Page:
Nissan has again warned that its Sunderland plant could lose production of one of its most important cars if the UK continues to stay outside the euro, the BBC reported on its website.

The report noted that the Wearside facility currently makes the company's mid-sized Almera model [as well as the Primera and Micra], but Nissan says it may now produce the forthcoming replacement [which will share its platform with 44.4% shareholder Renault's Megane] in France.

Carlos Ghosn, the company's president and chief executive, reportedly made the threat at the Detroit motor show, adding it would be "relatively easy" to switch to the continent, the BBC said.

The Nissan factory began making cars in 1986 and this is not the first time Ghosn has threatened to move UK production to France since Renault took a controlling shareholding in the Japanese firm.

The BBC noted that Nissan's threat to move production of the Almera replacement to France may mean the UK government steps in with a financial package - this happened two years ago when it came up with some £40 million to keep production of the redesigned Micra supermini model at Sunderland.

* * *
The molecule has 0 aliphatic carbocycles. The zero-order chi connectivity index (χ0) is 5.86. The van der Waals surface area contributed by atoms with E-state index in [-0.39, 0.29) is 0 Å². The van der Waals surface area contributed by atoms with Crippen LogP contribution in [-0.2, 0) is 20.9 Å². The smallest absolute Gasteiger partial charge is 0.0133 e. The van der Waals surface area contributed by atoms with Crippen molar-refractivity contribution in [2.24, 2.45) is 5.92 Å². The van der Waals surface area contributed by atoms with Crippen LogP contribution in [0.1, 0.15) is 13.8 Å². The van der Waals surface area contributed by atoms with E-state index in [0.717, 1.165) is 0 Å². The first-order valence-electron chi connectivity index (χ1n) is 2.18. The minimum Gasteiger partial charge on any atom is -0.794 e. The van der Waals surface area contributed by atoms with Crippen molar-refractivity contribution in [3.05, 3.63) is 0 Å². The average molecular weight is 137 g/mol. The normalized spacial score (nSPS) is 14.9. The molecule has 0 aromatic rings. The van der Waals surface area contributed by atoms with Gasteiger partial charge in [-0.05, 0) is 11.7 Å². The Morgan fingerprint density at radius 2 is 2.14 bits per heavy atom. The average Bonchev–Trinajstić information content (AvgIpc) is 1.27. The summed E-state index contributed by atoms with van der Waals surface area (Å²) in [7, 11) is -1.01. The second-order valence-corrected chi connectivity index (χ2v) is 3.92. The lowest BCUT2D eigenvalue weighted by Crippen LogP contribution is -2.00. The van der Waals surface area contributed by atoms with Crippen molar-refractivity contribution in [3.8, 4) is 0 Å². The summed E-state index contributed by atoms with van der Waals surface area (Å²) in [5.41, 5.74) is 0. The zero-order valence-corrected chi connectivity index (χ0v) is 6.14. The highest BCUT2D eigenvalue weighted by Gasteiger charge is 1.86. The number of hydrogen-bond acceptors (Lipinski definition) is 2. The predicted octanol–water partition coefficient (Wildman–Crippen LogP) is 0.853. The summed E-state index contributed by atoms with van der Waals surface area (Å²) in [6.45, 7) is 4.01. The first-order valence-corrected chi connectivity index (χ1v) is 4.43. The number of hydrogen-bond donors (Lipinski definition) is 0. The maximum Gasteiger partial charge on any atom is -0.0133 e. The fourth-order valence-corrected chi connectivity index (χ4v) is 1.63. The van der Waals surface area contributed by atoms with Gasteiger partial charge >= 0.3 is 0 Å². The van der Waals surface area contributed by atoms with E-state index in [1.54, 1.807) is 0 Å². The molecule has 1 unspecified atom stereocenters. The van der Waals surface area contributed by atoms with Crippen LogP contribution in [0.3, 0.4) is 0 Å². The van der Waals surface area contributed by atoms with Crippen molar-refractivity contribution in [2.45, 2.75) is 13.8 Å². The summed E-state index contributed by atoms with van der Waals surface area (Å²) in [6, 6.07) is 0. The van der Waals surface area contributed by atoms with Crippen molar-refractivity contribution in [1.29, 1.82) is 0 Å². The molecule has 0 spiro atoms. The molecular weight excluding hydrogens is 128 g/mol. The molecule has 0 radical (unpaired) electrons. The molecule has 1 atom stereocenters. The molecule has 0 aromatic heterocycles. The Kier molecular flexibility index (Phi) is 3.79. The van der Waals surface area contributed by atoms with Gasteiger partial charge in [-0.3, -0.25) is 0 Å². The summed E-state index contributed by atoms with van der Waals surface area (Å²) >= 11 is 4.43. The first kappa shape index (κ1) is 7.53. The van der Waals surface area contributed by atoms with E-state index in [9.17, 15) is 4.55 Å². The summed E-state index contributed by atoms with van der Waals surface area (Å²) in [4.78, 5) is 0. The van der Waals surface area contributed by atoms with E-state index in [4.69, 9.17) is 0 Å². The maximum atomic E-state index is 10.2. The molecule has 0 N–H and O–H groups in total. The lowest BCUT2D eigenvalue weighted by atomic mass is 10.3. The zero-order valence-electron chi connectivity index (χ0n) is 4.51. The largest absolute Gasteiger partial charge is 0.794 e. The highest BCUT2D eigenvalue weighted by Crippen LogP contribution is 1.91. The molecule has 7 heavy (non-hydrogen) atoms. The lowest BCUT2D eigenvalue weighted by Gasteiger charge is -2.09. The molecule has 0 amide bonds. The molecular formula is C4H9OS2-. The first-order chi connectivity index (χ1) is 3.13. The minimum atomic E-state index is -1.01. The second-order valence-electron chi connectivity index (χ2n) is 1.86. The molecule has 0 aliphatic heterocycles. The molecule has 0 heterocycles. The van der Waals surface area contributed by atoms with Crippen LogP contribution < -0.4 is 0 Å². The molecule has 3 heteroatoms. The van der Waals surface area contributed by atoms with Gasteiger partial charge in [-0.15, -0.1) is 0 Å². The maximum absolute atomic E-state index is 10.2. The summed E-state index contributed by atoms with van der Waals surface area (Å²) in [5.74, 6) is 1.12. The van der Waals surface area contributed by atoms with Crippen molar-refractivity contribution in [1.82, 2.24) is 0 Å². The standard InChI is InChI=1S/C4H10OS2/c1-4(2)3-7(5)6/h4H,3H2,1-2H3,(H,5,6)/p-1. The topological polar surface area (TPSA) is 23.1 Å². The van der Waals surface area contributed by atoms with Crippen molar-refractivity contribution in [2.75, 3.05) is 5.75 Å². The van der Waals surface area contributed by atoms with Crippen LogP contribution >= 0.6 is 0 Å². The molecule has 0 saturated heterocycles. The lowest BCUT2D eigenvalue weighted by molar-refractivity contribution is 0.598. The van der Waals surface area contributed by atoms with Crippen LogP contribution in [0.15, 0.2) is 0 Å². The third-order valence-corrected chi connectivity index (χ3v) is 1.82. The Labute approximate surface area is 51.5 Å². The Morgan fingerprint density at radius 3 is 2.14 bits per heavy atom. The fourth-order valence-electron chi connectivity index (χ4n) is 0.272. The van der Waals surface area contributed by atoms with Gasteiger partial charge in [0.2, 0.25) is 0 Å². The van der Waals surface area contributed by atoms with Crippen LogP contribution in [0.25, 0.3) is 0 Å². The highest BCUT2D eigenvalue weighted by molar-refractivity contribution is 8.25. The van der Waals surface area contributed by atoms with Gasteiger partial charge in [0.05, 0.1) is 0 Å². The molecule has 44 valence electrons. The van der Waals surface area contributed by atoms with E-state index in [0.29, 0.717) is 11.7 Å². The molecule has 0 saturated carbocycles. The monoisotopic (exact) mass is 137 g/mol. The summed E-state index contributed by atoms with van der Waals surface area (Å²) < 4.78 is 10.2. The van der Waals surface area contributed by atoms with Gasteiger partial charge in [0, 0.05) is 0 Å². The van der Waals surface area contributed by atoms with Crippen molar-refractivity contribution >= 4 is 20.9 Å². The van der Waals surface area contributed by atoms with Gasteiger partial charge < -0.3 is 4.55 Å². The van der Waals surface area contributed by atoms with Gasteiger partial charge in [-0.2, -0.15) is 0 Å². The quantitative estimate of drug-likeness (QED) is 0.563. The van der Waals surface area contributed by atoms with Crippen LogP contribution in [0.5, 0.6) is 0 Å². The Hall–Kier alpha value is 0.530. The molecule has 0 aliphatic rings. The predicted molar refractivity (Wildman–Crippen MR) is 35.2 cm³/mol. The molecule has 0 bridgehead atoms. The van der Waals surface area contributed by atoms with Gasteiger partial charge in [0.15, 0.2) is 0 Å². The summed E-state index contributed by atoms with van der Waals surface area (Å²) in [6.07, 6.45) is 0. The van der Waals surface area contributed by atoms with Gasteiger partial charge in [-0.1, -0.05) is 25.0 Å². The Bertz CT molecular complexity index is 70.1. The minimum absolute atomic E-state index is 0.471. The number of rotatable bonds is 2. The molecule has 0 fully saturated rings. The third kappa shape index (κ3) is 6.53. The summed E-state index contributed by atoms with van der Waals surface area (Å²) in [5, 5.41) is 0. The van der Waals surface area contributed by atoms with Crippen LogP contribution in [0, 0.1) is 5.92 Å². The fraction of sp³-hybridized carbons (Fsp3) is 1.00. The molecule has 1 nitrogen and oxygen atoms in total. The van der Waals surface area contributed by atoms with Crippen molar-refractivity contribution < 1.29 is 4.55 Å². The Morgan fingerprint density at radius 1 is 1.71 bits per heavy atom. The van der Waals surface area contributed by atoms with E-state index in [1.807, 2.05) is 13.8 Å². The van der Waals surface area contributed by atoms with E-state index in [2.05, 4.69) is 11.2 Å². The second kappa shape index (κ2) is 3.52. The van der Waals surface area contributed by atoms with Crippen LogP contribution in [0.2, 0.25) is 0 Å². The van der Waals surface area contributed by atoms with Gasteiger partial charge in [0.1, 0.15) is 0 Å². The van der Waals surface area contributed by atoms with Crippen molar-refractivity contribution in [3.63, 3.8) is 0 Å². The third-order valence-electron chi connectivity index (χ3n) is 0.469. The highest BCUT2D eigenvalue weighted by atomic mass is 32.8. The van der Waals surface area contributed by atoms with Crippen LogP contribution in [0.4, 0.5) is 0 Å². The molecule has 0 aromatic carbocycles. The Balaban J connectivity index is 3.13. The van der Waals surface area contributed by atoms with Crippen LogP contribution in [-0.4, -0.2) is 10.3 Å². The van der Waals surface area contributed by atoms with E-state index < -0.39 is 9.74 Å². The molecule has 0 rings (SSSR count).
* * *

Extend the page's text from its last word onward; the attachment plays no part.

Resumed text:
Yet Ghosn, who expressed frustration at what he sees as the government's slow movement on the euro, said production of the Almera replacement would definitely remain on Wearside if the euro was adopted, the BBC added.

"If the UK is in the euro system it is a no-brainer," he reportedly told the Financial Times. "We will stay."

The BBC also noted that Ghosn's comments come at a time when the Sunderland plant, the largest car production facility in the UK [and one of the worldwide motor industry's most productive], faces the possibility of its first ever strike.

Members of the Amicus union at the facility have voted to strike in protest at the Japanese firm's plans to transfer its 60-strong purchasing department from Sunderland to Cranfield, Bedfordshire - 200 miles away, the BBC report added.

Nissan has a large R&D operation at Cranfield where it designs and engineers its European model lines.

The report said the union complained that the workers were not consulted over the transfer and had been treated like "robots"though Nissan, which employs 4,500 in Sunderland, responded that it had offered an extensive relocation package for those workers who wanted to move.

Management and unions have been holding talks in an effort to avert the strike at a plant that has enjoyed 18 years of industrial peace, the BBC added.